Dated: Apr 9, 1911
Addressed to: Noah
Mailed from: Belhaven, Ontario
Profession: Farmer's Daughter
Writing instrument: Fine point pen, Black ink
Written on: Slightly thick, textured, linen-like paper, 9 inches x 6.5 inches, folded in half. Ethel has written on the pages in order from 1 to 4, so it reads like a book.
- Emmanuel Nelson - brother of Ethel's father
- Veda Perrault - Noah's 16 yr old niece in Regina.
- Alice Draper - school teacher. For a social visit? Or for Sadie's studies? **
- Della Mahoney* - friend/neighbour
- Mr. Shepherd - the man who wanted to buy the Nelson farm
- Holland Landing - a nearby town
*Look under the Categories/Labels in the right column for more on posts on this
** see Genealogy Notes below
Belhaven. Apr 9 11.
Dear Noah, --
Rec'd your long looked
for letter last night. You may depend
I thot you had forgotten all about
me. I don't know wether this
letter will be much better than
none or not. I am feeling rather
lazy to day. Guess I have the
La Grippe. what ever it is I hope
I will soon be rid of it.
Well you think you
will be glad when you have
your threshing done and started
for the East again. And I guess
you are not the only one,
for I will certainly be pleased
when the day comes for you
to start for here. And the house
that Noah built looks. (kind of
The reason we did not
sell our place, was because
Uncle Emmanuel didn't want
us to. also People said we were
not getting enough for it.
Mr Sheppard had the money
alright. May I ask who
told you about Pa having the
price shoved under his nose? and
I think I am beginning
to realize how far away you are
when I think, my it would be
nice if Noah would run in this
evening. (But wishing that is all in
vain. at least for a time.)
I see by the paper you
have had quite a fire in Regina.
Have you no College's or High Schools
at Regina. I certainly wish
Veda success in her studies.
Sadie is studying very hard
lately. but perhaps it will pay
in the end.
Alice Draper is here
Hav'nt saw Della yet
but I think, she is home now,
Came on Friday.
Well Noah you tell me
to write you, what you most
want to hear. i guess you will
have to tell me what it is.
Our sleighing is all gone long
ago. You can't see any snow
now. I like the summer best,
Sadie and I have an
in vitation to spend our Easter
holidays at the Holland Landing
We don't yet whether we will
accept it or not.
Say you will have to excuse
paper for this time, And now I am
going to say. Good-Bye for this
this time with lots of xxx
from Your Sweet heart.
During an internet search, I found the Government of Ontario archives with a current exhibit on Education. I emailed the curator and asked. Here is part of the archivist's response:
This quotation is taken from the Archives of Ontario’s online exhibit, Lessons Learned: The Evaluation of Education in Ontario.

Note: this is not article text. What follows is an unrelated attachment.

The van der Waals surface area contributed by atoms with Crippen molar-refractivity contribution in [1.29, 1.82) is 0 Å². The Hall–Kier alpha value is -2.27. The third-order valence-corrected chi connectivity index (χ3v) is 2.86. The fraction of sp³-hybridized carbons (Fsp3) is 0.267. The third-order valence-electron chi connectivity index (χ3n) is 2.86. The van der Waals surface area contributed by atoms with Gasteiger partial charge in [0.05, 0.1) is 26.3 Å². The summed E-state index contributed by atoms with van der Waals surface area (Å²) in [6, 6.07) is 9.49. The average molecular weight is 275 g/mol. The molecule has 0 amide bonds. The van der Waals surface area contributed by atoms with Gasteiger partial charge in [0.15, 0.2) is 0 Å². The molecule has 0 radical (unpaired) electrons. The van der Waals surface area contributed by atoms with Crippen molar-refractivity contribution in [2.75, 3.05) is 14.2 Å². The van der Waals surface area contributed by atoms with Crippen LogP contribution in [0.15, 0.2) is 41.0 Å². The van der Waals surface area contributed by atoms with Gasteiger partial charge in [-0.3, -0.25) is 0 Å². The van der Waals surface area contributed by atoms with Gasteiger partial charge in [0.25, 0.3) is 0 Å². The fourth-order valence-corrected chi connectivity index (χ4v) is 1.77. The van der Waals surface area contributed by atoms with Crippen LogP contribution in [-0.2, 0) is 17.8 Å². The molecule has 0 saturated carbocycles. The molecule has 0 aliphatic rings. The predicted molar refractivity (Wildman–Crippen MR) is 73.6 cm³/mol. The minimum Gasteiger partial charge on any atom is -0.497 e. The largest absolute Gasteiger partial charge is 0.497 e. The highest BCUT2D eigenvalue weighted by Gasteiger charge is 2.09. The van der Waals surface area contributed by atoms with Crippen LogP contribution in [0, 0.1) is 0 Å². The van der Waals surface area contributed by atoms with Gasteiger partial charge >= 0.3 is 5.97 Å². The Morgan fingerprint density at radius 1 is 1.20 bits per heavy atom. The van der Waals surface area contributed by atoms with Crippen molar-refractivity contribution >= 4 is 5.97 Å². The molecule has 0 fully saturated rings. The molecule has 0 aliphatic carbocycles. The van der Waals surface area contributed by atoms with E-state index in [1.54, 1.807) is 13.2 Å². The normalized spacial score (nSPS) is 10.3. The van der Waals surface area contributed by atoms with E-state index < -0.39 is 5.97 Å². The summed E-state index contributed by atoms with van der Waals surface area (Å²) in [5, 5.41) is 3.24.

“In 1871 An Act to Improve the Common and Grammar Schools of the Province of Ontario established high school entrance examinations. Students had to pass these examinations in order to be admitted to a collegiate institute or high school. High school entrance examinations were originally administered by a board consisting of the school inspector; the chairman of the high school board; and the high school principal. Revised regulations issued in 1873 centralized the conduct of the High School Entrance Examinations under the Central Committee of Examiners.
High school entrance examinations were abolished in 1949, and the last of the departmental examinations (for graduation from Grade 13) was eliminated in 1967.”
When I first read that Alice Draper was visiting the Nelson house, I didn't think anything unusual since Belhaven is a small village and both Nelsons and Draper's abound. But then I noticed how Ethel made the statement as a distinct paragragh all by itself - and it immediately followed the mention of Sadie studying for her exam. I believe this is significant.
Mrs Alice Draper is a school teacher. I don't know which school she teaches at, but I don't believe she's there for a social call. Especially after Ethel's crack that 'perhaps it (the studying) will pay off in the end'.
We shall see in the weeks ahead.
As for the romance between Noah and Ethel... did you catch Ethel's coy answer on page 4?
Well Noah you tell me to write you, what you most want to hear. i guess you will have to tell me what it is.
what I most want to hear".
Noah might be her fiance, but in each letter he's dancing around the topic of love without admitting much himself. Sure he misses her, but how much? Why can't be tell the woman he loves that he loves her? Does he love her, or is he just lonely out there on the windy prairies where men outnumber women 10 or more to one?
I like Ethel's spunk. On the other hand, we have no idea how Noah proposed, and now I'm wondering if he's ever professed his love.
Do you think Ethel is shy, a tease, or insecure at this point of their courtship?